Rick Snyder campaigned primarily in 2010 on his credibility as a businessman. He wanted to fix, not fight; optimize, not antagonize.
Snyder also campaigned, however, as someone interested in getting past labels and promoting shared solutions. He pledged to seek that often-sought, yet never-quite-reached bipartisanship. In Michigan, the political divide between Republicans and Democrats plays out in the work world as a divide between business/management (Republicans) and labor (Democrats. Those lines aren't as stark as they once were, but they still exist.
So, in light of all this, an e-mail that hit my inbox today struck me as a tad odd.
It came from the Detroit Regional Chamber of Commerce and included an invite to an event (cost $35) on Jan. 20 to hear Gov. Snyder give a "State of the State Address to the Business Community."
"After the Governor speaks, you'll have a chance to discuss the issues that matter most to businesses during a moderated Q&A session," it read.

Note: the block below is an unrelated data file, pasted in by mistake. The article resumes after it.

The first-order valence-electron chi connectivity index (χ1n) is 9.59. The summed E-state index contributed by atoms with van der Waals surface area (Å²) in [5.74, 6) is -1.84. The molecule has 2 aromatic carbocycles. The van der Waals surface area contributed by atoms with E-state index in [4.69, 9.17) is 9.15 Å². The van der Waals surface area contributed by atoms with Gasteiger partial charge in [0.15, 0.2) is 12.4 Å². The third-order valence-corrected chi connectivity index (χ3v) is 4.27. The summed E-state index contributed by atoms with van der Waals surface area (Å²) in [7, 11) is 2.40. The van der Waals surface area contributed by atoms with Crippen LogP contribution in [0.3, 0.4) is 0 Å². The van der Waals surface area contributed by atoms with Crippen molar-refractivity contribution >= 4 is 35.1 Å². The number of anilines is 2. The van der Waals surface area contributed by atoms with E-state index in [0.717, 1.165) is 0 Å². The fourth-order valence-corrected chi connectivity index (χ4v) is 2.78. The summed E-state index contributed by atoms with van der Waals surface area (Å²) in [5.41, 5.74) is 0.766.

Now, governors give speeches to various professional and community groups all the time. So maybe this is just a matter of nomenclature: "State of the State Address to the Business Community" strikes me as less than unifying, especially since it will occur a couple of days after Snyder gives his official State of the State Address before the Legislature. It's like Michigan is a nightclub and the public gets in, but the business community and the governor are in their own special VIP space protected by red velvet ropes.
The past year was great for the Snyder administration in getting policy changes enacted into law. But 2011 was not so great for Snyder on the image side of things. He won big at the polls in 2010. He started his first year with decent approval ratings -- ratings that fell steadily as he governed. As few as 1 in 5 Michiganians may approve of his work right now.
Part of that, I think, is that there are plenty of Michigan voters who have watched Snyder govern and concluded that he's governing not just with a business-style approach, but with a business-only agenda. He's a governor of part of the state.
Maybe they're wrong, but the impression is real. And I don't think speeches billed as "State of the State Address to the Business Community" is going to help matters much on the perception front.